Last Supper

Judas and Us

 

How many Christians have wished that they could have been present with Christ while He was here on Earth!  To walk with Him, to listen to His parables, to see Him perform miracles and perhaps to ask Him questions.  Greatest of all privileges:  to be present at the Last Supper, the first Mass.  Imagine being present when He turned bread into His flesh and wine into His blood.  A true foretaste of Heaven!  What Christian worthy of that name would not trade everything he owns to experience that!  The mind then reels when we consider Judas.

He walked with Christ, and talked with Christ.  He saw the miracles. He participated at the first Mass.  Then he went out and betrayed Christ.  What motivated Judas to do this, and what caused him to bitterly regret his betrayal and then hang himself?  We can only guess.  He was a thief and stole from the common purse that he was in charge of.  He condemned the “waste” of oil for the feet of Christ, claiming it could have been used for the poor.  Did he betray Christ merely because of his lust for money?  I do not think so.  In his remorse over his betrayal of Jesus he threw back at the feet of the priests the blood money he had been paid.  If not money, then why?

Perhaps simple doubt.  We are certain that we would not be afflicted by such doubt if we had seen Christ.  Really?  We know that the movement he created now claims the allegiance of two billion people on the planet, and we can see how the Truth He preached has endured for twenty centuries.  Yet, how many of us turn away from Christ?   How many of us have cherished sins that we are unable to give up?  How many of us live our lives as if Christ never came to us?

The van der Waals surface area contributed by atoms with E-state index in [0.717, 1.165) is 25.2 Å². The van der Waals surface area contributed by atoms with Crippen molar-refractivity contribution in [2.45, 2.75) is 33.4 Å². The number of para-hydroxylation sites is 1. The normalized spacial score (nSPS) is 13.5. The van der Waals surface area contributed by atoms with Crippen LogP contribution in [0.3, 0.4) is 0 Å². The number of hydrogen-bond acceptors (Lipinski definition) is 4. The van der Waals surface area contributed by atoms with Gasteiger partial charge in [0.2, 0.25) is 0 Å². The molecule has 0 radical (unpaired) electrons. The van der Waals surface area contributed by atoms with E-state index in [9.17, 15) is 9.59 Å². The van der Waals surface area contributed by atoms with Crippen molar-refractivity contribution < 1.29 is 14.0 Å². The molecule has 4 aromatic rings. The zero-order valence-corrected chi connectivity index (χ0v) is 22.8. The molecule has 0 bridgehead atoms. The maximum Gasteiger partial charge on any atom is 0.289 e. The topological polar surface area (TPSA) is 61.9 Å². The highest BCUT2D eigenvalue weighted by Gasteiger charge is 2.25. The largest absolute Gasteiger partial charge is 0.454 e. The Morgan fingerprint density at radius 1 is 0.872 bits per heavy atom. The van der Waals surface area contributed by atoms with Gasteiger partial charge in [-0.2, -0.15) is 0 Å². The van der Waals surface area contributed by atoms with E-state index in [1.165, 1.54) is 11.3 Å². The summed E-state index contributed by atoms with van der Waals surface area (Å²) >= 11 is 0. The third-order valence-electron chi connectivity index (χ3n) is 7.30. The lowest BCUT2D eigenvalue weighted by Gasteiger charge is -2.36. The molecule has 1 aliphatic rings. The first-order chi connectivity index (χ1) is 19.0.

Considering that, let us place ourselves in the shoes of Judas.  We know he was weak or he would not have been a thief.  By the time of the Last Supper he may have been filled with fear that Christ was heading towards disaster, His movement doomed to be crushed by either the Temple priests or the Romans.  The way in which the Disciples ran away, the denials of Peter, demonstrate that Judas would not have been alone in such fears.  Yes, it is quite likely that Judas betrayed Christ out of fear and doubt.  If Christ was headed towards destruction anyway, it only made common sense to get on the right side of the powers that be.  Looking at the contemporary world, how many of us make such a Judas bargain day by day, as we slowly betray Christ with our sins, our doubts and our desire to curry favor with the dominant powers that be of the World? Continue reading

Saint Peter and the Last Supper